Egg spraying is probably the culprit, she said. Managers have to traverse the island, causing panicked heron chicks to fall out of their nest. The parents no longer care for them and they die.

For two species of gulls, the opposite is true. The Great Lakes has too many gulls already, and cormorant management makes it worse, Cuthbert said. Gulls raid empty cormorant nests–an easy-access, population-boosting food source.

“When somebody goes in to spray the eggs, the cormorants are the first to take off, and boom, they’re gone,” Cuthbert said. “They’re out sitting on the lake.”

The gulls are quick to take advantage, she said. “They’re into that cormorant colony, busting open eggs as fast as they can.”

That makes for more gulls, and another possible round of eggs from the cormorant mothers, she said.

The team couldn’t measure the effects on the Caspian tern and the American white pelican, two co-nesters of special concern for managers.

The Fish and Wildlife Service is aware of the study, Cooper said. The managers he’s spoken with are open to changing tactics, even if it means hampering efficiency by limiting egg oiling.

Cormorant and gull colonies are familiar neighbors. Image: Francie Cuthbert.

There were close to 10,000 cormorant pairs on West Sister Island in Lake Erie before the culling started in 2006, said Jason Lewis, the manager of the Ottawa National Wildlife Refuge in north Ohio. The cormorant colony on the island has since been cut down to 4,000 pairs.

Other nesting species on the island were struggling as the cormorants continued to grow, Lewis said. And West Sister Island is the only habitat of its kind in the western basin of Lake Erie.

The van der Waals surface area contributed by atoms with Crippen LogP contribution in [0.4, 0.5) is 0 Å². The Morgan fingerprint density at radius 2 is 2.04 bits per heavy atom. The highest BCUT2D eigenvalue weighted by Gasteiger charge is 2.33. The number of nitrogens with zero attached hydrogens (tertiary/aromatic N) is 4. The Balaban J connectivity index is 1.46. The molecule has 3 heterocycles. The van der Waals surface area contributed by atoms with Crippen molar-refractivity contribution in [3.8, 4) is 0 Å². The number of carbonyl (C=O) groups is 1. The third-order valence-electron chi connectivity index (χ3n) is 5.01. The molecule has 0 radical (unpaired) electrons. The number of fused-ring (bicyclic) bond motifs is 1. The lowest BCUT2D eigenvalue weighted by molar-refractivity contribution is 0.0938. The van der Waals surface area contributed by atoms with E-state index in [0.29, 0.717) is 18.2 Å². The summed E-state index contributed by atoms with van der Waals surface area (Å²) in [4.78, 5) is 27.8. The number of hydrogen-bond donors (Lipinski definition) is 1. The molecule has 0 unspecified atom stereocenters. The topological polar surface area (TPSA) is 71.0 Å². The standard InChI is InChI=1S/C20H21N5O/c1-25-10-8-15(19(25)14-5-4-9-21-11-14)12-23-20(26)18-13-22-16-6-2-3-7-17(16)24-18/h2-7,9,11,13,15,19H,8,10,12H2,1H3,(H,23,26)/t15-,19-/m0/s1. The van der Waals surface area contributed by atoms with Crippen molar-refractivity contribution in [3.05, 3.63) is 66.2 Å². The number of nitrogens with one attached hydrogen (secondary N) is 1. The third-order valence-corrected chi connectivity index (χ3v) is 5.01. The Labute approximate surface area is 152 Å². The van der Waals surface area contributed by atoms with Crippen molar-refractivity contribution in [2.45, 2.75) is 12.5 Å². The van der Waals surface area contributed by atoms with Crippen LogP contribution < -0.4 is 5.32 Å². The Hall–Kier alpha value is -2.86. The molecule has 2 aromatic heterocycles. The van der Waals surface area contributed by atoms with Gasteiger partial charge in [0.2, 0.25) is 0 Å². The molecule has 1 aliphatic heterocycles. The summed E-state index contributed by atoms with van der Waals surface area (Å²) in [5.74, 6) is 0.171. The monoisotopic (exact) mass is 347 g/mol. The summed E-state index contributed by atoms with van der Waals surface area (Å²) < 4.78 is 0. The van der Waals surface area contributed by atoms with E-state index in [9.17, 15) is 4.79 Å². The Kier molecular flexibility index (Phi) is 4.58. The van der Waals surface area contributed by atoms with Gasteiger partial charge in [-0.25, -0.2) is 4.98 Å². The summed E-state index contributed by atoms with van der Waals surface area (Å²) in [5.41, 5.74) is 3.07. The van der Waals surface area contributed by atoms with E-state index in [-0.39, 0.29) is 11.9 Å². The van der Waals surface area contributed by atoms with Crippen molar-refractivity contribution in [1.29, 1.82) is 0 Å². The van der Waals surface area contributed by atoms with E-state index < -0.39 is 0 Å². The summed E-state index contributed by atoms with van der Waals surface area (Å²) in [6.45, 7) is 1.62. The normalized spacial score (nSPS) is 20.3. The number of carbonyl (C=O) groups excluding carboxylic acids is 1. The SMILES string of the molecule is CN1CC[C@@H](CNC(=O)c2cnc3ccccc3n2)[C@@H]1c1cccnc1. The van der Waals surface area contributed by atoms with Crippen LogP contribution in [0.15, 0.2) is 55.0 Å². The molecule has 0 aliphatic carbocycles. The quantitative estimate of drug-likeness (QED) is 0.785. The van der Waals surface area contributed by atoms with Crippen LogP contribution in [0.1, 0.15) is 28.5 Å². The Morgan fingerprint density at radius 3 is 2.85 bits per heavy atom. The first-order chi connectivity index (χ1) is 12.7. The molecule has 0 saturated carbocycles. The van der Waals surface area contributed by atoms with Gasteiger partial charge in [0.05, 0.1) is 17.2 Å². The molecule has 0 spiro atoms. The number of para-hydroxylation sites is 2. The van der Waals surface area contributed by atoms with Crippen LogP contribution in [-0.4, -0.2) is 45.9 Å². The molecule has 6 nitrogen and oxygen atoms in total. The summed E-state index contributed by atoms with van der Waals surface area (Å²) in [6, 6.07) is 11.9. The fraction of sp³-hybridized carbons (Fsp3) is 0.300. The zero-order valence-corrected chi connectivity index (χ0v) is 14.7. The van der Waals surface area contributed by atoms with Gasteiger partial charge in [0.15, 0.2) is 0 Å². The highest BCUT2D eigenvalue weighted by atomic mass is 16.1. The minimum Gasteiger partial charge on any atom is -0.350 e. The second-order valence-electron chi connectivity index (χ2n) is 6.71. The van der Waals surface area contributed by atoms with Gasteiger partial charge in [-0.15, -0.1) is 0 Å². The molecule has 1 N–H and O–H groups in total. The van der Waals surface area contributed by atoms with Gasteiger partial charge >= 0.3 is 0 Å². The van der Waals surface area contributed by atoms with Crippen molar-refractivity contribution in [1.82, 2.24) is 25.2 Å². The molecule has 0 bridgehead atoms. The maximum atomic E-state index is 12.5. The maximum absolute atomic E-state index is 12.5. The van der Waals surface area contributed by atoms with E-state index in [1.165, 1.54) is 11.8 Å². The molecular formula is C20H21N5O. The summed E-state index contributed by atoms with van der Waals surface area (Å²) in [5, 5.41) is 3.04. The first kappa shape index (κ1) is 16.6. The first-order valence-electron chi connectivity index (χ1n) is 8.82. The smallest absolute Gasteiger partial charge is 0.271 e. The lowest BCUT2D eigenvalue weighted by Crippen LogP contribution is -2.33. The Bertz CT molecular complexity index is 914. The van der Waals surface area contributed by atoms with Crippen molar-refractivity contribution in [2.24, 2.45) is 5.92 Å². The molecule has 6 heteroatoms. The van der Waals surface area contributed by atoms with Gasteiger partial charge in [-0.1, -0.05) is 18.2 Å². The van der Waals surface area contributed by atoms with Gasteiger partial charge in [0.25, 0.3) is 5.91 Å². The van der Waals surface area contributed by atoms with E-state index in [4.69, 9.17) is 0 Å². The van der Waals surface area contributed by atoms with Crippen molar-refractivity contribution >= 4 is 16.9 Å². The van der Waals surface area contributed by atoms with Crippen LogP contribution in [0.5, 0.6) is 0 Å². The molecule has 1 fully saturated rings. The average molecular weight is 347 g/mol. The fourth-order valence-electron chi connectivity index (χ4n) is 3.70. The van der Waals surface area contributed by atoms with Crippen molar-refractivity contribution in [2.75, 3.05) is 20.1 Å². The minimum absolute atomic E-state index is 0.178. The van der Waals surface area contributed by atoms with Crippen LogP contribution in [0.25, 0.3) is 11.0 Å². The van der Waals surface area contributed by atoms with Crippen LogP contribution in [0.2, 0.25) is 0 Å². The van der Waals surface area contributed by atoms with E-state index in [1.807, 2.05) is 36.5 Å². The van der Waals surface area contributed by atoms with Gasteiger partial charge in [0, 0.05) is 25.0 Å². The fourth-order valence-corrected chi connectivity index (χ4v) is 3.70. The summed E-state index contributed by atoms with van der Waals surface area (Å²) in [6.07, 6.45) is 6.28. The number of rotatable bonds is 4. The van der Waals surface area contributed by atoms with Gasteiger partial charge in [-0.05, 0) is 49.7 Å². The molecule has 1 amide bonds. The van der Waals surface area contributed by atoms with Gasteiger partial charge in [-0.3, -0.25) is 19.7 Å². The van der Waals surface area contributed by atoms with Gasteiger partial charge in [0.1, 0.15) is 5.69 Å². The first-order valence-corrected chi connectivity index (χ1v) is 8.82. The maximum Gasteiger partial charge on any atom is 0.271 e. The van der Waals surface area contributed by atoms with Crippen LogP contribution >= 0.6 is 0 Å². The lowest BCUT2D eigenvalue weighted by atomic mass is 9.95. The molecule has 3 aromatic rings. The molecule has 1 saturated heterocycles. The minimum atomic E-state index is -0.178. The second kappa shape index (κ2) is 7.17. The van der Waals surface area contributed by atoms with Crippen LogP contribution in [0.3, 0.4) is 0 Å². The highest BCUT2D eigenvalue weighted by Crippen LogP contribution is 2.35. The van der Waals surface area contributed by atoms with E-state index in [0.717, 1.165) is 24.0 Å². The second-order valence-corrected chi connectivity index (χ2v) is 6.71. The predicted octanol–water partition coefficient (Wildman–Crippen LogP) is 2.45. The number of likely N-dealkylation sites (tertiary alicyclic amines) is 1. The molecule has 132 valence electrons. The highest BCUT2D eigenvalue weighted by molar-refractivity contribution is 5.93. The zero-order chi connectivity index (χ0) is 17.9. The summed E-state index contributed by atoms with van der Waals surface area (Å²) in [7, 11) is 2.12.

“It’s not like these species have any place to go,” he said.

Harassing cormorants only hurts other birds, he said. And they couldn’t oil eggs–the cormorants on West Sister are tree-dwelling. Their go-to tool: a muted .22-caliber rifle, allowing them to shoot birds from afar and limit their disturbance.

Since culling began, the vegetation and co-nesters on the island have bounced back, Lewis said.

31 thoughts on “People can once again kill cormorants

  1. Those things were never here on the northern peninsula of nfld, it takes 4 yrs for salmon to return, so I told people to watch now in four yrs salmon be at a record low and voila it came to pass getting worse all the time, also they take all the sea run trout unless large, where u could catch 24 between a couple guys, u catch zero, 30 and forty every spring off every river, kill them all I say, every last one, even ones in the zoo

  2. They are really ramping up in the Bay of Islands area of NL the last few years. Where there used to be only a few at the pier of an oil terminal in Corner Brook, now (soon) it is standing room only!

  3. Add a limit to the waterfowl season. They need to go. Georgia is covered in those nasty things. And they show up in mass quantities when our waterfowl season is in and they are still lingering throughout the summer.

  4. I was duck hunting on an up ground reservoir in Huron county Ohio when I had a flock of over 100 Commorants land. As I watched them through binoculars dive over & over, I was surprised to see every other bird come to the surface at the same time with a small perch in their mouth. This went on for a long time.
    Imo, have an open season year round on commorants w no permit required!

  5. how do I apply for the permit? I live in north west Indiana. hunt and fish on lake Michigan. they are ruining lake michigans ecosystem.

  6. There are advantages an disadvantages, seen about 2,000 on a 20 acre lake , in Central Illinois , they must of Been migrating back up north , but those two weeks of feeding that lake changed it from being a stunted lake to a productive fishery . If there destroying there breeding habitat, I see some having to go , but Mother Nature has a way of working things out

  7. I watched one cormorant eat 7 7-10 inch perch out of the yacht club in Erie. Kill them, they could not fish in Lake Erie until zebra mussels cleared the water . There are way too many and flock can decimate shallow water spawning perch.

  8. Should have to kill a dozen to be eligible to buy a fishing license. They are not by any means an endangered species but an overpopulated problem.

  9. I’m just wondering if Ontario’s MNRF is going to allow this action and if so, when will the public be made aware of its decision ?